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5 Photography Project Ideas

By Josh Austin

If you stop challenging yourself your photos will, sooner or later, become boring. Taking on a really interesting photography project can be a brilliant way to counter this.

The 5 photography project ideas I’ve described below are amongst my personal favourites. They might seem demanding at first, but I promise that once you apply yourself to them the ideas will begin flowing, and your motivation will go through the roof!

1. The Invisible Self-Portrait

Shoot a collection of items that represent you. Ok, so technically this is ‘still life’ photography! But thematically it helps to think of it as self-portraiture, and I love the way the two genres merge. This project is about both self-expression and the use of objects to convey a story.

Think hard about the items that really say something about you. You might like to choose things that are all closely connected to make a strong personal statement. Alternatively, it can be interesting to represent the more disparate elements of your life, through an eclectic mix of items.

Don’t be too safe. If your life is a bit of a mess at the moment, don’t create a perfectly ordered, neat arrangement! If you’ve just broken up with someone, maybe you could choose items that represent that person, and the fact that they’re no longer around. It’s catharsis!

I once put to together a still-life/self-portrait with just items belonging to close friends and family. It was an expression of how the people around me are a big part of my identity. In another image I used items that represent all the places I have lived. The centre-piece was a chair from the family home where I grew up.

It won’t take long before you’re brimming with ideas! This is such a great project for exploring the use of symbolism in photography, which will really help to improve all of your still life work.

2. Fire and Ice  – Capturing The Seasons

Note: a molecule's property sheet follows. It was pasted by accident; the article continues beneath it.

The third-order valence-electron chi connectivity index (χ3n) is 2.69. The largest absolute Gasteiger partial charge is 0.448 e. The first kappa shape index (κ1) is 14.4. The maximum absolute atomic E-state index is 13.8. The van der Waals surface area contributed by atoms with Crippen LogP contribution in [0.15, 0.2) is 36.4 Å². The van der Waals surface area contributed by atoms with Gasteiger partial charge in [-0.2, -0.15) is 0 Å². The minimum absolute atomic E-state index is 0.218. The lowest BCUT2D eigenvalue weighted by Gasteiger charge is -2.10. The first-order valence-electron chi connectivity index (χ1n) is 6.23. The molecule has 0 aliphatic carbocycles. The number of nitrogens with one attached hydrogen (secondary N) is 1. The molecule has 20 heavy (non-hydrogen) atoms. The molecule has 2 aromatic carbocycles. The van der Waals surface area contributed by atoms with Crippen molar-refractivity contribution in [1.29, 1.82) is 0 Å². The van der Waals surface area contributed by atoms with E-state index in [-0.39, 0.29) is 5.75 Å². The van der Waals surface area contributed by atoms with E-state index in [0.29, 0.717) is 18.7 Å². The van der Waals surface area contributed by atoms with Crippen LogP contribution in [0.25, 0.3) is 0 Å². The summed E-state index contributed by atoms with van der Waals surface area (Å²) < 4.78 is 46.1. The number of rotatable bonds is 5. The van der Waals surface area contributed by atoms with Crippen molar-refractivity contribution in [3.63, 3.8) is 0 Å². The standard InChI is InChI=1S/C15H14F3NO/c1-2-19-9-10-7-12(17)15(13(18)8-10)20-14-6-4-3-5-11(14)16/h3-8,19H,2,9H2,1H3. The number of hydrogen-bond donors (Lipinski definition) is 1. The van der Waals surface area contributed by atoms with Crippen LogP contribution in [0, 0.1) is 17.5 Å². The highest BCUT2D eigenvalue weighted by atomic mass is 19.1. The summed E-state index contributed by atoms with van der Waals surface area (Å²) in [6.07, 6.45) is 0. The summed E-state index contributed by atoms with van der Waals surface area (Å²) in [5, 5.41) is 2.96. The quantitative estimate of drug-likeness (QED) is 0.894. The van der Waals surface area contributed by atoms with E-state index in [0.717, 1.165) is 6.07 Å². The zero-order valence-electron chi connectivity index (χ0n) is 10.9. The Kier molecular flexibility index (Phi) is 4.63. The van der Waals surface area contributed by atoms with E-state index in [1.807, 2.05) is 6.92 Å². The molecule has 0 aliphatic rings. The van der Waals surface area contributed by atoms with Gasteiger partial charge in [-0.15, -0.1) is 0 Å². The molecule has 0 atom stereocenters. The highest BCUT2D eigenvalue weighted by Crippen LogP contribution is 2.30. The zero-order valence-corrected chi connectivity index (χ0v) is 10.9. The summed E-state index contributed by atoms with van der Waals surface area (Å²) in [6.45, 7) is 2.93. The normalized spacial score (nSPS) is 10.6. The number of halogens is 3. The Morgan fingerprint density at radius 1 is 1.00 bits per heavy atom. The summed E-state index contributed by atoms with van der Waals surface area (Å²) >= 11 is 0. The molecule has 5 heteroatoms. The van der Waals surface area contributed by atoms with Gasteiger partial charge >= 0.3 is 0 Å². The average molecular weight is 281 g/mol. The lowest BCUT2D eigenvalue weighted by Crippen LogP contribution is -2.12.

Photograph the same location in summer and winter. It’s amazing how much the seasons transform the landscape, whether urban or rural. Everything from the light and the vegetation, to the presence of human life changes!

Think of the street you live on in mid-summer: Perhaps there are some trees in bloom; flower baskets hanging out of windows; blue sky and bright sun reflecting off the cars; people in shorts, skirts and shades strutting down the street; kids messing around etc.

Now how about in December: A sheet of white cloud covering the world; perhaps a layering of snow on the ground; one or two huddled figures wrapped up like Eskimos; Christmas lights zig-zagging down the street; the glow of street lamps etc.

It’s really cool to see the exact same location, shot from the same angle, in completely different conditions. If you live in the country, the contrast between all the natural colours of summer and the barren sights of winter is very striking. You should end up with a really interesting collection of shots.

3. The 7 Ages of Man

Shoot portraits of 7 people at different stages of their life, from youth to old age. This is one of my absolute favourites! Now, you don’t have to choose exactly 7 people; I’d say any number from 5 to 10 would be fine. The idea is to capture something telling about the age of each of your subjects.

This project clearly relies on a certain amount of continuity.  What makes the finished results so interesting is the way they record the trajectory of life, not just physically, but in more subtle ways too.